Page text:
In Resectable Esophageal, EGJ Cancer, Chemoradiotherapy Improves Survival
Neoadjuvant chemoradiotherapy improves overall survival when added to surgery in esophageal or esophagogastric junctional cancer.
Long-term follow-up confirms that neoadjuvant chemoradiotherapy improves overall survival when added to surgery in patients with resectable esophageal or esophagogastric junctional cancer, a new study published online ahead of print in the journal The Lancet Oncology has shown.
Initial results from the CROSS Study demonstrated improved 5-year overall survival with chemoradiotherapy plus surgery compared with surgery alone in patients with squamous cell carcinoma and adenocarcinoma of the esophagus or esophagogastric junction. Now, researchers report the long-term results after a minimum of 5 years follow-up.
For the study, researchers enrolled 368 patients with clinically resectable, locally advanced esophageal or esophagogastric junctional cancer. Participants were randomly assigned to receive neoadjuvant carboplatin and paclitaxel with concurrent radiotherapy followed by surgery, or surgery alone.
Results showed that after a median follow-up 84.1 months, median overall survival was 48.6 months and 24.0 months with neoadjuvant chemoradiotherapy plus surgery and surgery alone, respectively (HR = 0.68; 95% CI: 0.53, 0.88; P=0.003)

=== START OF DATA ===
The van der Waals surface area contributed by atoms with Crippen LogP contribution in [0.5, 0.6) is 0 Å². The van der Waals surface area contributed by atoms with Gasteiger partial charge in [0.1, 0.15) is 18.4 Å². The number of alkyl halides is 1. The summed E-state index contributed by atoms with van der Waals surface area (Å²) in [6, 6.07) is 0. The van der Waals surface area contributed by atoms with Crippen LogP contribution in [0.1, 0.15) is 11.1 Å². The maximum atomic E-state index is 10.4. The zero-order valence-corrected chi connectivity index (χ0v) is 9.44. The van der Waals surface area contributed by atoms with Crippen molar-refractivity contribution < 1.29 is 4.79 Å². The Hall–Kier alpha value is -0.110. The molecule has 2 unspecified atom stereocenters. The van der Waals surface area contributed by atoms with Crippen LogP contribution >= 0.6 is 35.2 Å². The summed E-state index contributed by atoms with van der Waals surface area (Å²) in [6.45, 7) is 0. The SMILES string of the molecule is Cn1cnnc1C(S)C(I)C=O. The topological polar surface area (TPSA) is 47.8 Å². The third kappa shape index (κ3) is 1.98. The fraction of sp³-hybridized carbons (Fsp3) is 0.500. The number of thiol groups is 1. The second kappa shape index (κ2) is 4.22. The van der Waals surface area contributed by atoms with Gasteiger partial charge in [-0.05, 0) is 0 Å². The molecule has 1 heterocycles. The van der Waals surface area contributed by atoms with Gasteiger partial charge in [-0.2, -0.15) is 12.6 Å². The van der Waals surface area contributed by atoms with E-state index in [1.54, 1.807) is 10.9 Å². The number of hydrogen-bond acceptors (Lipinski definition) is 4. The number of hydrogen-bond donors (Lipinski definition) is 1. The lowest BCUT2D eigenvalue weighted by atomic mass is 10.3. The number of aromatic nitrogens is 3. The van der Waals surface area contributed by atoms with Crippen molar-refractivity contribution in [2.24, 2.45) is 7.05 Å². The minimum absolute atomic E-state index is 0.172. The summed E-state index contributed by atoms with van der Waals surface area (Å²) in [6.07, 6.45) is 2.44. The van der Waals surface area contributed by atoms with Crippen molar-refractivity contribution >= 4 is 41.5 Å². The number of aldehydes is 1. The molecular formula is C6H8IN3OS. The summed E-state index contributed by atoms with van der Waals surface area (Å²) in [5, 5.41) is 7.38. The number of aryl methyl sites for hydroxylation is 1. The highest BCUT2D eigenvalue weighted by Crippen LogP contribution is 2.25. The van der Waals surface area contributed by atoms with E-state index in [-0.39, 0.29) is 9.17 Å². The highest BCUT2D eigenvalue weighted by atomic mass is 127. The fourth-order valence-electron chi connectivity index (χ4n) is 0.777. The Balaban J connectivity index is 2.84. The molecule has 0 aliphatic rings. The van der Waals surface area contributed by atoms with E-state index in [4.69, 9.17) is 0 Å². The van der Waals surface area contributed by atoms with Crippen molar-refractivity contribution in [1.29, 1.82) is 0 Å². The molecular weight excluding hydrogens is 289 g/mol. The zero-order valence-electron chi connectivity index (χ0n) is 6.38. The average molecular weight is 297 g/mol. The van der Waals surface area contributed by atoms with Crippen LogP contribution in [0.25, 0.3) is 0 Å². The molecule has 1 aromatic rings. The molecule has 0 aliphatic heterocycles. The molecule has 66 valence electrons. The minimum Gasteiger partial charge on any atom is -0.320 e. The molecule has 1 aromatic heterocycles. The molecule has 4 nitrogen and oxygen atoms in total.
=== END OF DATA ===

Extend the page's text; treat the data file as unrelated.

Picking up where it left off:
Among patients with squamous cell carcinoma, median overall survival was 81.6 months and 21.1 months, respectively (HR = 0.48; 95% CI: 0.28, 0.83;P=0.008), and 43.2 and 27.1 months, respectively for patients with adenocarcinoma (HR = 0.73; 95% CI: 0.55, 0.98; P=0.038).
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The findings suggest that neoadjuvant chemoradiotherapy followed by surgical resection should be the standard of care for patients with resectable locally advanced adenocarcinoma or squamous cell carcinoma of the esophagus or esophagogastric junction.
- Shapiro J, van Lanschot JJB, Holshof MCCM, et al. Neoadjuvant chemoradiotherapy plus surgery versus surgery alone for oesophageal or junction cancer (CROSS): long-term results of a randomised controlled trial. Lancet Oncol. 2015. [epub ahead of print]. doi: 10.1016/S1470-2045(15)00040-6.